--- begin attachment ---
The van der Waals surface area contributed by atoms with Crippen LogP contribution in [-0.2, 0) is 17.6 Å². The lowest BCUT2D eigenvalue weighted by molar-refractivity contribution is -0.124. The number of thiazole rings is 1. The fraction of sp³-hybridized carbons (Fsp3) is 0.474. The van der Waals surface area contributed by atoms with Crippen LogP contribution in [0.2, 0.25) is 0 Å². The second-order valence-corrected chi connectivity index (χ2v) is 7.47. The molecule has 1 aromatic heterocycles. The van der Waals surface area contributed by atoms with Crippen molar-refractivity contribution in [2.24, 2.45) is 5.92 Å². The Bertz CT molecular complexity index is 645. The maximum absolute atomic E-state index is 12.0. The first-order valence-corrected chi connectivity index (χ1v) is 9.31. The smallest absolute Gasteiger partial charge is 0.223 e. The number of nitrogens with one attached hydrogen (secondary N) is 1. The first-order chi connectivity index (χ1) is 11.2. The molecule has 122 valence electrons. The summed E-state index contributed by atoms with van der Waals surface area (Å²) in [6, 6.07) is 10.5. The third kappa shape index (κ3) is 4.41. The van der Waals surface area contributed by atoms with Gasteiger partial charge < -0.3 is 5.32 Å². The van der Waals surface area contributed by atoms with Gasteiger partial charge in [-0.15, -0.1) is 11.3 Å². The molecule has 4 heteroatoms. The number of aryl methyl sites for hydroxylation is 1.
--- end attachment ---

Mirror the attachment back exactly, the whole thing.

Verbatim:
The van der Waals surface area contributed by atoms with Crippen LogP contribution in [-0.2, 0) is 17.6 Å². The lowest BCUT2D eigenvalue weighted by molar-refractivity contribution is -0.124. The number of thiazole rings is 1. The fraction of sp³-hybridized carbons (Fsp3) is 0.474. The van der Waals surface area contributed by atoms with Crippen LogP contribution in [0.2, 0.25) is 0 Å². The second-order valence-corrected chi connectivity index (χ2v) is 7.47. The molecule has 1 aromatic heterocycles. The van der Waals surface area contributed by atoms with Crippen molar-refractivity contribution in [2.24, 2.45) is 5.92 Å². The Bertz CT molecular complexity index is 645. The maximum absolute atomic E-state index is 12.0. The first-order valence-corrected chi connectivity index (χ1v) is 9.31. The smallest absolute Gasteiger partial charge is 0.223 e. The number of nitrogens with one attached hydrogen (secondary N) is 1. The first-order chi connectivity index (χ1) is 11.2. The molecule has 122 valence electrons. The summed E-state index contributed by atoms with van der Waals surface area (Å²) in [6, 6.07) is 10.5. The third kappa shape index (κ3) is 4.41. The van der Waals surface area contributed by atoms with Gasteiger partial charge < -0.3 is 5.32 Å². The van der Waals surface area contributed by atoms with Gasteiger partial charge in [-0.15, -0.1) is 11.3 Å². The molecule has 4 heteroatoms. The number of aryl methyl sites for hydroxylation is 1.